These artists create unbelievably detailed apocalyptic scenes—in miniature
Artists Lori Nix and Kathleen Gerber create creepy miniature dioramas that imagine the world devoid of humankind. First, Gerber creates every element by hand, whether she’s sculpting tiny salon hair dryers out of clay or rolling up postage stamps to look like liquor bottles. Nix then photographs the scenes, using natural light to heighten their realism.
Their Contact festival show, The Empire, The City, runs until May 31 at Bau-Xi Gallery as part of the Scotiabank Contact Photography Festival. Here, an inside look into how Nix and Gerber created some of their coolest images.
Botanic Gardens (2008)
This photograph was inspired by the 52-acre botanic garden in Brooklyn that’s close to the apartment the duo share. “We imagined what the plants would look like if they all started to cross-pollinate, if people weren’t there to trim them back,” says Nix. The diorama was four feet deep and six feet high—big enough to confuse their cats. “We’d come home and they’d be sitting in the jumble of paper and plastic,” says Nix.
Violin Repair Shop (2011)
Before creating this scene, Nix and Gerber visited a real violin repair shop, and the diorama that resulted is pretty close to the real thing. “We couldn’t un-see it,” says Nix, “so we basically remade it.”
Museum of Art (2005)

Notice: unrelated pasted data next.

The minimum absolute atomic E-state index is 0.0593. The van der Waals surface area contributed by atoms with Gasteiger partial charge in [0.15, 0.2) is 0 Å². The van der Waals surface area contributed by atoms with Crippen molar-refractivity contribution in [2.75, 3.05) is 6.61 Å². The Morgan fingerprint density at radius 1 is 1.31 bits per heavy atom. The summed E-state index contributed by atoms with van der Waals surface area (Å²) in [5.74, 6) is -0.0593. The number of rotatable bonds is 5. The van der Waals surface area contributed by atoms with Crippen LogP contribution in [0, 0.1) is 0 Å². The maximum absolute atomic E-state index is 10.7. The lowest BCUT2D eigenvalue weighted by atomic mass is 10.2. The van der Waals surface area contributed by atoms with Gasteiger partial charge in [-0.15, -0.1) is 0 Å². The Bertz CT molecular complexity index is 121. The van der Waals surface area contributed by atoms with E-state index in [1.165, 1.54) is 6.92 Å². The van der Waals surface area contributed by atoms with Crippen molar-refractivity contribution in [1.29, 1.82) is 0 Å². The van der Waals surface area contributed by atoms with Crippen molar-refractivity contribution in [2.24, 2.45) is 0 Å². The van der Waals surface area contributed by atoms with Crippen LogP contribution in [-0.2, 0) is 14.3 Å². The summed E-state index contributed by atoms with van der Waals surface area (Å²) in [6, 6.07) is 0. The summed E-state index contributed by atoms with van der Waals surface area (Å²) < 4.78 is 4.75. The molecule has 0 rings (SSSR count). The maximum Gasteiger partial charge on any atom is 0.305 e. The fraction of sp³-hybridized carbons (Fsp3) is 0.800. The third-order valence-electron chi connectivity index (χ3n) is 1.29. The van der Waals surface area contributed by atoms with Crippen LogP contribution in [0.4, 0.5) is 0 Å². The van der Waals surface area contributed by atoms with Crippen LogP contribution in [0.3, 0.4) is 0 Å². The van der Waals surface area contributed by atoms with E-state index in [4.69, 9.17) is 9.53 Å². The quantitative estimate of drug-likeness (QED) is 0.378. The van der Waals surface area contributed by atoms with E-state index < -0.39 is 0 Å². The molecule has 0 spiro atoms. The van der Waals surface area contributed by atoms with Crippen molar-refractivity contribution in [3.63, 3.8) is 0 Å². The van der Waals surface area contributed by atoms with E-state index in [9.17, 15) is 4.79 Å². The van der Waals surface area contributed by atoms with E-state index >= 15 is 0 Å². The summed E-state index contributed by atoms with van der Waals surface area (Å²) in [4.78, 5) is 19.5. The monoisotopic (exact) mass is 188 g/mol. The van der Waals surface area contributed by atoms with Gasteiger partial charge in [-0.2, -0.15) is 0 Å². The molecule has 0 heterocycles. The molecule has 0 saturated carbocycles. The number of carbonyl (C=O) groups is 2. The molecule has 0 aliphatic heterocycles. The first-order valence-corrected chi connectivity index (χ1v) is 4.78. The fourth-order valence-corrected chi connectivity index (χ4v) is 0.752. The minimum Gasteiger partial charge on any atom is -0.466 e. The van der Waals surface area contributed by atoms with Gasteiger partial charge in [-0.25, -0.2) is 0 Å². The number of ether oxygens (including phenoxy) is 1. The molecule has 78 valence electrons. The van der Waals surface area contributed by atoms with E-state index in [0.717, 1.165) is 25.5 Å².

This was one of the first images that Nix and Gerber ever created. It’s a museum full of feral beehives, with honey dripping down the artwork and bees swarming the statues.
Circulation Desk (2012)
Although many of their dioramas are constructed and then manipulated to appear decayed, this one was built to look decrepit from the get-go.
Beauty Shop (2010)
This scene is loosely based on the salon that Nix’s mom frequented in the early ’70s. It’s one of their smaller dioramas, only measuring about two feet by a foot and a half.
Anatomy Classroom (2012)
Nix and Gerber have a soft spot for Anatomy Classroom. The models reference their family, their friends and themselves. Nix is missing a thyroid, so they put one up on the shelf.
The miniature fluorescent light in this diorama is fully functional, so Nix shot a day version (above) and night version.
“We had to do a lot of research for this one,” Nix says. “Had to go to a lot of bars.” If you’ve ever seen a bar at 4 a.m. on a weekend, you know that this is pretty much what it looks like.